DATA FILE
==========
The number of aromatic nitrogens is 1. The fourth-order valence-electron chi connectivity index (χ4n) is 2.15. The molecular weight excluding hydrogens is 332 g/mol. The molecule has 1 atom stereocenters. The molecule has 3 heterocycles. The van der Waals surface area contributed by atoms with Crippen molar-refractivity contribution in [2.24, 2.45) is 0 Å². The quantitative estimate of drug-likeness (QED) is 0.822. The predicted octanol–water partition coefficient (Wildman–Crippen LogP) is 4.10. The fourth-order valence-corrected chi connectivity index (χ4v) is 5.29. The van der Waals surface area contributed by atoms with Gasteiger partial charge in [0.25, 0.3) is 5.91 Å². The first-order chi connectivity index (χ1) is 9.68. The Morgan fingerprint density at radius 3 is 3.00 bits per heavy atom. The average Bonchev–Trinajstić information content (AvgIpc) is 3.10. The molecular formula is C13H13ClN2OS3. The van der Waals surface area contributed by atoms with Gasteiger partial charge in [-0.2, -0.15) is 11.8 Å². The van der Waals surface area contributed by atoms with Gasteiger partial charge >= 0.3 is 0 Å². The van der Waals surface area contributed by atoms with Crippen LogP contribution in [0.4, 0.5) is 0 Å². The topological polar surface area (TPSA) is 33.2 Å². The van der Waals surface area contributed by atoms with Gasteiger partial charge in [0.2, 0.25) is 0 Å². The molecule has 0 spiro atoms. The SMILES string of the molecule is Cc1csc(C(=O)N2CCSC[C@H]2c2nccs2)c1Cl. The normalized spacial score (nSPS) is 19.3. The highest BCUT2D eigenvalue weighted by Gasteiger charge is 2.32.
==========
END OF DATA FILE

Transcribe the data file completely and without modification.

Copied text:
The number of aromatic nitrogens is 1. The fourth-order valence-electron chi connectivity index (χ4n) is 2.15. The molecular weight excluding hydrogens is 332 g/mol. The molecule has 1 atom stereocenters. The molecule has 3 heterocycles. The van der Waals surface area contributed by atoms with Crippen molar-refractivity contribution in [2.24, 2.45) is 0 Å². The quantitative estimate of drug-likeness (QED) is 0.822. The predicted octanol–water partition coefficient (Wildman–Crippen LogP) is 4.10. The fourth-order valence-corrected chi connectivity index (χ4v) is 5.29. The van der Waals surface area contributed by atoms with Gasteiger partial charge in [0.25, 0.3) is 5.91 Å². The first-order chi connectivity index (χ1) is 9.68. The Morgan fingerprint density at radius 3 is 3.00 bits per heavy atom. The average Bonchev–Trinajstić information content (AvgIpc) is 3.10. The molecular formula is C13H13ClN2OS3. The van der Waals surface area contributed by atoms with Gasteiger partial charge in [-0.2, -0.15) is 11.8 Å². The van der Waals surface area contributed by atoms with Gasteiger partial charge >= 0.3 is 0 Å². The van der Waals surface area contributed by atoms with Crippen LogP contribution in [0.4, 0.5) is 0 Å². The topological polar surface area (TPSA) is 33.2 Å². The van der Waals surface area contributed by atoms with Gasteiger partial charge in [0.2, 0.25) is 0 Å². The molecule has 0 spiro atoms. The SMILES string of the molecule is Cc1csc(C(=O)N2CCSC[C@H]2c2nccs2)c1Cl. The normalized spacial score (nSPS) is 19.3. The highest BCUT2D eigenvalue weighted by Gasteiger charge is 2.32.